You will have your own doubts when it comes to omissions and inclusions. I sure did, but every so often I was fooled. Renée Green's Import/Export Funk Office has boom boxes, walls for German translation of ghetto slang, and shelves for such paperback "reading materials" as Hunter S. Thompson, Frantz Fanon, and Black like Me. It could be a trendy college course on "negritude" and the 1960s. In fact, Green means to question Europe's assimilation of the lives of others. The show as a whole is just as savvy, but it still risks becoming an excuse for almost anything.

Jazz could easily have served as an excuse for a politically correct and ultimately dismissive history lesson, maybe with classroom pairings of black and white. The show could instead have become the cartoon side of Pop Art. It could have traced American art and music "from the cradle," with or without Eric Clapton. People often compare Jackson Pollock to jazz improvisation, to find something uniquely American in the triumph of American painting. "Blues for Smoke" supplies a welcome alternative to all that, as well as to talk of drip painting as Surrealism, but it never quite asks who was listening to what and who was using whom. It shuns the obvious alternatives, but does that leave anything at all?

One can enjoy it as simply a smart curator's wildly personal choices. Bennett Simpson consulted with Glenn Ligon, the artist, which explains much of the time frame. It very much centers on African Americans born in the 1950s and 1960s, too early for LaToya Ruby Frazier. Ligon's silkscreens of a joke from Richard Pryor, in bleary typewriter font, position him firmly in the "Pictures generation" along with Richard Prince. In a sense, the entire show is an artist's improvisation. Simpson, from LA MOCA, may explain the reach to LA artists like Hammons, Edwards, John Outterbridge, and Henry Taylor.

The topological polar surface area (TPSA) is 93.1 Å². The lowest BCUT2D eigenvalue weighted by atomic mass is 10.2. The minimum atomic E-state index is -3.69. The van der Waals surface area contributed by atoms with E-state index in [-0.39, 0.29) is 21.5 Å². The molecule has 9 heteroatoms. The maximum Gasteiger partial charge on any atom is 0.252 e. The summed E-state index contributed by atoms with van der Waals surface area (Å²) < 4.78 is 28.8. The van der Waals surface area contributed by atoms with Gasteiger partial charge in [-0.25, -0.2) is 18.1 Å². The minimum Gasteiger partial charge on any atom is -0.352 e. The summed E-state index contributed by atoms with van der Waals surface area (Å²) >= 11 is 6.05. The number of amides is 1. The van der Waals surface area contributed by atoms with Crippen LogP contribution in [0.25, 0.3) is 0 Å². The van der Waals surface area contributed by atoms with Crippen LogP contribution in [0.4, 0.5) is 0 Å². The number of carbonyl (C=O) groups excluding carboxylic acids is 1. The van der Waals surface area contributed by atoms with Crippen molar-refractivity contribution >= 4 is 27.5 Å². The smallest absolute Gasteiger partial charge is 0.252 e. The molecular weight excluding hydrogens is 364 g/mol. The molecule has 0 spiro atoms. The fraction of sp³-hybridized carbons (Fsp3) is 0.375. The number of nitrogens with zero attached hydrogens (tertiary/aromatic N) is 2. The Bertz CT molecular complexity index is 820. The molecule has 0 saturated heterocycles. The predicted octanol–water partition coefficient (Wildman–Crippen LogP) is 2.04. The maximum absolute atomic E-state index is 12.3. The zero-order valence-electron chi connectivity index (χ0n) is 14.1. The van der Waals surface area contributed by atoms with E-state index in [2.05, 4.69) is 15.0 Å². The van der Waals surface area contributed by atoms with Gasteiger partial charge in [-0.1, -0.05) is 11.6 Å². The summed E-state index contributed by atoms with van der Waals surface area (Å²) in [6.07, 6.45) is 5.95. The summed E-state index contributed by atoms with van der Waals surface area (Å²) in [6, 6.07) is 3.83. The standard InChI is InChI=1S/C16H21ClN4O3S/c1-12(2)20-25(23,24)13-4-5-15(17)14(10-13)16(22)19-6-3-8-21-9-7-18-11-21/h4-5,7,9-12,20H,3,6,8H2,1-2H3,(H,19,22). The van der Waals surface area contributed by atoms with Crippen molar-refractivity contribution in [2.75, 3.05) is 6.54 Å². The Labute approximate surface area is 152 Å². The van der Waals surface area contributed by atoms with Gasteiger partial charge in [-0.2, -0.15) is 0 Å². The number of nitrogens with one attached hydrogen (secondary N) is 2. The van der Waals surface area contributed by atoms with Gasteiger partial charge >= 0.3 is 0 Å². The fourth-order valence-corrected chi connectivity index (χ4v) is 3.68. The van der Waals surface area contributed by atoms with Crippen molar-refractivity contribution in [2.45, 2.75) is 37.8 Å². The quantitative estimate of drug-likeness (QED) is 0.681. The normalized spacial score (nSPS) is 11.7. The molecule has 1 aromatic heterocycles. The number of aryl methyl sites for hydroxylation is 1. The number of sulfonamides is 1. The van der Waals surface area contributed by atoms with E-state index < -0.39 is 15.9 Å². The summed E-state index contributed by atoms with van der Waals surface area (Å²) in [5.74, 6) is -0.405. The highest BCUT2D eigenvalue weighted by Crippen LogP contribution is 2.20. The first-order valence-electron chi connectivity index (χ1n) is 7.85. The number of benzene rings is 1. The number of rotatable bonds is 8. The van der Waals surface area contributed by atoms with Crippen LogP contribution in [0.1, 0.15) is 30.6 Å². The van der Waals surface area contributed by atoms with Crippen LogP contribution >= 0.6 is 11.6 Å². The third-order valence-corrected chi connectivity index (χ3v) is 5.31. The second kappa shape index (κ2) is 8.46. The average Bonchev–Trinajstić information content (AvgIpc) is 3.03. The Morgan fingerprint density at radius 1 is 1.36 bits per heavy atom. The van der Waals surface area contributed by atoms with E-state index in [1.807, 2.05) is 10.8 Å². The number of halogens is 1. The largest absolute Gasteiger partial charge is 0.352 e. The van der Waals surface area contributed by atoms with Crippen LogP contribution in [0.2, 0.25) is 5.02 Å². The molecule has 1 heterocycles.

One can take "Blues for Smoke," too, as a present moment coming together—a moment obsessed, as Sigmund Freud would be glad to see, with a generation ago. It overlaps MoMA PS1's "Now Dig This!" about black Los Angeles, "NYC 1993" at the New Museum, and the Whitney's own "Sinister Pop." It follows "The Bearden Project," in which the Studio Museum in Harlem invited artists to riff on the master. There Harris contributed an impressive chalk mural based on Bearden's The Block. If art seems stuck in the past right now, one can take this show as an assertion that artists are still creating. And then it gives their rootlessness its roots.

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jhaber@haberarts.com

"Blues for Smoke" ran at The Whitney Museum of American Art through April 28, 2013.